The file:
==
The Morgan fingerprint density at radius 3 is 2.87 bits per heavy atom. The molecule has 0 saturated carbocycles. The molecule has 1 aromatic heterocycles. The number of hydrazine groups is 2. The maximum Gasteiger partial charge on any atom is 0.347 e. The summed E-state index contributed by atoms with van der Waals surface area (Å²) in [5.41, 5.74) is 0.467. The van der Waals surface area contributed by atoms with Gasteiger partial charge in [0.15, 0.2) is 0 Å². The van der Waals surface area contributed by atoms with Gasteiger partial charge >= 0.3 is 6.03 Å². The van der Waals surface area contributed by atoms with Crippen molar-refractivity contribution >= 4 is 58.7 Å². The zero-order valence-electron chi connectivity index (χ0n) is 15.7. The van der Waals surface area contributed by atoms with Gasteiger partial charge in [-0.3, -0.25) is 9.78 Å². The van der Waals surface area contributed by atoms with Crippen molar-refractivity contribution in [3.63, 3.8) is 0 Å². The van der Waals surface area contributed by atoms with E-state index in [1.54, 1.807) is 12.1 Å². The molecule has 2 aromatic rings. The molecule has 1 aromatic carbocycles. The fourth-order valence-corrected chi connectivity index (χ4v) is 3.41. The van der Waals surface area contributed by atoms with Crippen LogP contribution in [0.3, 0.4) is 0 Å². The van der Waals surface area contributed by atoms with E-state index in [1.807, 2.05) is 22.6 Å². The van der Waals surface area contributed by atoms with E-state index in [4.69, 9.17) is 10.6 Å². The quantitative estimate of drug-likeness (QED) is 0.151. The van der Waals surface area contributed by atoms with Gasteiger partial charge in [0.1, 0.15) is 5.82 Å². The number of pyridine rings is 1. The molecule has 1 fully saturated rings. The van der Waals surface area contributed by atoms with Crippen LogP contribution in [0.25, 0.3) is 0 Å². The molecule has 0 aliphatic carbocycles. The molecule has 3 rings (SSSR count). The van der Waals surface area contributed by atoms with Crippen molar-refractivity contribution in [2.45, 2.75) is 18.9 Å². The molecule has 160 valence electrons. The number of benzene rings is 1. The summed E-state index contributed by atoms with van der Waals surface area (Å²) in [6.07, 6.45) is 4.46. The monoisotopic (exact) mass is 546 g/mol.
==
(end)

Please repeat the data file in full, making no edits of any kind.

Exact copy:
The Morgan fingerprint density at radius 3 is 2.87 bits per heavy atom. The molecule has 0 saturated carbocycles. The molecule has 1 aromatic heterocycles. The number of hydrazine groups is 2. The maximum Gasteiger partial charge on any atom is 0.347 e. The summed E-state index contributed by atoms with van der Waals surface area (Å²) in [5.41, 5.74) is 0.467. The van der Waals surface area contributed by atoms with Gasteiger partial charge in [0.15, 0.2) is 0 Å². The van der Waals surface area contributed by atoms with Gasteiger partial charge >= 0.3 is 6.03 Å². The van der Waals surface area contributed by atoms with Crippen molar-refractivity contribution >= 4 is 58.7 Å². The zero-order valence-electron chi connectivity index (χ0n) is 15.7. The van der Waals surface area contributed by atoms with Gasteiger partial charge in [-0.3, -0.25) is 9.78 Å². The van der Waals surface area contributed by atoms with Crippen molar-refractivity contribution in [3.63, 3.8) is 0 Å². The van der Waals surface area contributed by atoms with E-state index in [1.54, 1.807) is 12.1 Å². The molecule has 2 aromatic rings. The molecule has 1 aromatic carbocycles. The fourth-order valence-corrected chi connectivity index (χ4v) is 3.41. The van der Waals surface area contributed by atoms with Crippen LogP contribution in [0.3, 0.4) is 0 Å². The van der Waals surface area contributed by atoms with E-state index in [1.807, 2.05) is 22.6 Å². The van der Waals surface area contributed by atoms with E-state index in [4.69, 9.17) is 10.6 Å². The quantitative estimate of drug-likeness (QED) is 0.151. The van der Waals surface area contributed by atoms with Gasteiger partial charge in [0.1, 0.15) is 5.82 Å². The number of pyridine rings is 1. The molecule has 1 fully saturated rings. The van der Waals surface area contributed by atoms with Crippen LogP contribution in [0.25, 0.3) is 0 Å². The molecule has 0 aliphatic carbocycles. The molecule has 3 rings (SSSR count). The van der Waals surface area contributed by atoms with Crippen molar-refractivity contribution in [2.45, 2.75) is 18.9 Å². The molecule has 160 valence electrons. The number of benzene rings is 1. The summed E-state index contributed by atoms with van der Waals surface area (Å²) in [6.07, 6.45) is 4.46. The monoisotopic (exact) mass is 546 g/mol.